On the second floor of the kettle building where corn mash was boiled, holes where tanks once sat were everywhere.
Much of the milling equipment predated the mill itself, so I would not be surprised if this particular machine really dates to 1860.
In the barracks.
While the stokers are gone, the pipes bringing pulverized coal down were left.
Without a conveyor belt, this tripper seems lost. The job of this machine was simply to take grains from the moving conveyor belt and eject it into the silos via the chutes on the sides. Note all the dust collection venting added to the machine to suck up any explosive grain dust.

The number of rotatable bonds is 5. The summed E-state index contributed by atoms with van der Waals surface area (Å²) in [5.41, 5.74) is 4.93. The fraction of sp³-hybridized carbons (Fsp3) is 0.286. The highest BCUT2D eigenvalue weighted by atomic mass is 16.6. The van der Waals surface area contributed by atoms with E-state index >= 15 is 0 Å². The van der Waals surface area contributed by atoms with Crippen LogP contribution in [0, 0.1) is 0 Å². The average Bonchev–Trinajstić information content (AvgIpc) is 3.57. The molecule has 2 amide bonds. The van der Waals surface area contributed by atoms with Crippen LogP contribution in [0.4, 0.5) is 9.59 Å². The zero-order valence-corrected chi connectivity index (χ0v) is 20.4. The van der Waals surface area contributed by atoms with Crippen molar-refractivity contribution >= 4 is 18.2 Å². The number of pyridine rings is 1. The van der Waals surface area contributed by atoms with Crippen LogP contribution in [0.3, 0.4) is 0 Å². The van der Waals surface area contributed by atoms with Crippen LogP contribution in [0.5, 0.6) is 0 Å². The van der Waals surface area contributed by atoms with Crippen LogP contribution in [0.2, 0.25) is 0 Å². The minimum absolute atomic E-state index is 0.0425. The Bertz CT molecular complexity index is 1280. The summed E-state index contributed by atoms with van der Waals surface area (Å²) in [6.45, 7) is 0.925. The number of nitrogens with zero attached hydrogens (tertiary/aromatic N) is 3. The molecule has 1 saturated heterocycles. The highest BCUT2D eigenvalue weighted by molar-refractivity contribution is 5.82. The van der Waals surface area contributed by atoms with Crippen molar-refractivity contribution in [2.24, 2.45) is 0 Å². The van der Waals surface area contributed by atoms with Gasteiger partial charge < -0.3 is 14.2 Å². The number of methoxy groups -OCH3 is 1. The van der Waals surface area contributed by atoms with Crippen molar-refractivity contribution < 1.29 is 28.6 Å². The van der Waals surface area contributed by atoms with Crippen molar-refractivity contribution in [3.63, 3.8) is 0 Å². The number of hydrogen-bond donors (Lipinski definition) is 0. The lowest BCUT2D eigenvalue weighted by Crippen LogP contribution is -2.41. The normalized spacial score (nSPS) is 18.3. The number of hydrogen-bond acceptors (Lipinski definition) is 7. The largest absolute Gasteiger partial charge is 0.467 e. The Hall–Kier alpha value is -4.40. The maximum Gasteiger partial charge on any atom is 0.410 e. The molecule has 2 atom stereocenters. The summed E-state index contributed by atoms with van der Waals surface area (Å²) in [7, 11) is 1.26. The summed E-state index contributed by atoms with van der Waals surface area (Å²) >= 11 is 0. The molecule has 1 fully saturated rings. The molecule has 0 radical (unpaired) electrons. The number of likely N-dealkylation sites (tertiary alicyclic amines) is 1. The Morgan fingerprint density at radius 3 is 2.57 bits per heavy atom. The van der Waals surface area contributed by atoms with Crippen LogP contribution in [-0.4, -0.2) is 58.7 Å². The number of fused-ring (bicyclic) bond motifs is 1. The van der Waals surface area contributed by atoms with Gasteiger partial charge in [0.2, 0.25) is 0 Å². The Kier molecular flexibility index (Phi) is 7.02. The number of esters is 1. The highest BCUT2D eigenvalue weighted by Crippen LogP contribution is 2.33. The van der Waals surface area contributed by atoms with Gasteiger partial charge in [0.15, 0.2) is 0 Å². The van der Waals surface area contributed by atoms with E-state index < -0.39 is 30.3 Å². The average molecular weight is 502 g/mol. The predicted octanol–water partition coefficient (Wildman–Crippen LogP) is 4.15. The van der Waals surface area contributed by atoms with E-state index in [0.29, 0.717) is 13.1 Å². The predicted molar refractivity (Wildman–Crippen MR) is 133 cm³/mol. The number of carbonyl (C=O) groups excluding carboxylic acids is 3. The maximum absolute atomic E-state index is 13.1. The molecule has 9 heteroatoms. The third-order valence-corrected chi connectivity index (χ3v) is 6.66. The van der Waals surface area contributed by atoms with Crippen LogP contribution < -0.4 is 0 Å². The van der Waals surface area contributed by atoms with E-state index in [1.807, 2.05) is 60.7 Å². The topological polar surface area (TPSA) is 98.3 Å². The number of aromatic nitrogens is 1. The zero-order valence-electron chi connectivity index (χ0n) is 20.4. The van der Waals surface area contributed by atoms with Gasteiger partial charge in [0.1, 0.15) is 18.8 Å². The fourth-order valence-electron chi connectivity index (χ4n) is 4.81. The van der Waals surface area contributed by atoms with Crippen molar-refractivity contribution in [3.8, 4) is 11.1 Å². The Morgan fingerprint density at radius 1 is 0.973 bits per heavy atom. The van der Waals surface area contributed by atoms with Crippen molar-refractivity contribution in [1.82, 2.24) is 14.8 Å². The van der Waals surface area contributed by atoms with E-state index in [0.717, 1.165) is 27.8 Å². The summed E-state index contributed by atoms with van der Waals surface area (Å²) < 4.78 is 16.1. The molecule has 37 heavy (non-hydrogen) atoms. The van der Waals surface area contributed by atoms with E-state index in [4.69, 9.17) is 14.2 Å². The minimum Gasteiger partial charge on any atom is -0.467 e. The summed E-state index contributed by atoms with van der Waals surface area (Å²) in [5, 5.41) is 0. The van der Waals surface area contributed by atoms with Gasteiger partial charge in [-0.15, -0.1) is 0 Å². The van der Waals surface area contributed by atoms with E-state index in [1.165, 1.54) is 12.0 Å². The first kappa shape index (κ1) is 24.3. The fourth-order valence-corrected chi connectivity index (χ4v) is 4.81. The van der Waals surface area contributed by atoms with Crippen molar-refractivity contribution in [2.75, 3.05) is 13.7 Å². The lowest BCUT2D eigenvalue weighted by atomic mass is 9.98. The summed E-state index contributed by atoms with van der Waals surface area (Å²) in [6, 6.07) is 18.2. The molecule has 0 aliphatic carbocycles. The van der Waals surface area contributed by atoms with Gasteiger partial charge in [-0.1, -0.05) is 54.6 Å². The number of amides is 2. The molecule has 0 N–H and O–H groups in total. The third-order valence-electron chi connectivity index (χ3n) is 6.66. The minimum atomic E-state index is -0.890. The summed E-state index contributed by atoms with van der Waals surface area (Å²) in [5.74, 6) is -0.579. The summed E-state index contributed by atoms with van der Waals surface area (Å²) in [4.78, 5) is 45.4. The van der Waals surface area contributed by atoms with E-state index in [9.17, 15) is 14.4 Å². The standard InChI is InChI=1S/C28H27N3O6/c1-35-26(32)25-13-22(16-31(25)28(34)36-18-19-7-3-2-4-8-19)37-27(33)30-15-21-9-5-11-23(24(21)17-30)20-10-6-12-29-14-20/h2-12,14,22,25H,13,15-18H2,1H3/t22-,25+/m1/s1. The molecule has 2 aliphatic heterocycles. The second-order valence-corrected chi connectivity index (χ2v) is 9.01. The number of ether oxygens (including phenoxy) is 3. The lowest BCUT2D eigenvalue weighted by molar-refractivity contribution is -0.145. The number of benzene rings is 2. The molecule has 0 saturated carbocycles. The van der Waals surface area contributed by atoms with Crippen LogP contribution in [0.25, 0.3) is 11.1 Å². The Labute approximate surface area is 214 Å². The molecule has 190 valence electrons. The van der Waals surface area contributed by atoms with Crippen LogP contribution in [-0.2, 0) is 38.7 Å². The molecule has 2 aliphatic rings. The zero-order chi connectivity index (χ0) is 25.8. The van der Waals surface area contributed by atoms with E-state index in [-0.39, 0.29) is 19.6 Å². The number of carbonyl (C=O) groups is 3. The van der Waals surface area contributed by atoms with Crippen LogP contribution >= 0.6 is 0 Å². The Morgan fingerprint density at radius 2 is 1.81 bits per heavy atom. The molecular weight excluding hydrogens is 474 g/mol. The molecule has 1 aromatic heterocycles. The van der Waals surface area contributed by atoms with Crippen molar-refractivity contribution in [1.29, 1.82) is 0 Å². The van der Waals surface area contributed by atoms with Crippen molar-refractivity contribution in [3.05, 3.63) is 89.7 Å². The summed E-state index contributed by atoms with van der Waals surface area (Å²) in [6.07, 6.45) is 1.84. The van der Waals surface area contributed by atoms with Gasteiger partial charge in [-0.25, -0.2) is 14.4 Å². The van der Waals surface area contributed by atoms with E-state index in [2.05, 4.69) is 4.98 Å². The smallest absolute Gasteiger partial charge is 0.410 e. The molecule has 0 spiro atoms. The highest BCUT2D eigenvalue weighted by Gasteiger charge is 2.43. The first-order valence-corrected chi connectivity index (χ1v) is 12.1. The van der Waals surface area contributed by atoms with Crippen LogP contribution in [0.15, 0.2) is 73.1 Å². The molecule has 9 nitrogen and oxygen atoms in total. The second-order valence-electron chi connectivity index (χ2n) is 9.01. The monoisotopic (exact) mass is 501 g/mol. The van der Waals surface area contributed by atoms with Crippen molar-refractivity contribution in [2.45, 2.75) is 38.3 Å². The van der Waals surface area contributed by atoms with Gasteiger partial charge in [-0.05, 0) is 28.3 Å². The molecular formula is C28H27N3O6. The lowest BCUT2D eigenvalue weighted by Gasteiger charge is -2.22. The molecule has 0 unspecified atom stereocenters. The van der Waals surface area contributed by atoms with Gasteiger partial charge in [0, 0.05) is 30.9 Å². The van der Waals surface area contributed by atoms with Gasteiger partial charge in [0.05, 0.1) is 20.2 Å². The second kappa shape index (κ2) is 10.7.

This part of the workhouse was sheathed in fiberglass, but now you can see its insides from a mile away.
Death. About two seconds after the explosives were triggered.
A crashed freight elevator.
One of the principal businesses in McConnell was a farm implement and lumber store. This is too new to have been bought there, but I like that it’s still on the edge of town. It’s more comfortable than the emptiness beyond, that used to be a little prairie town.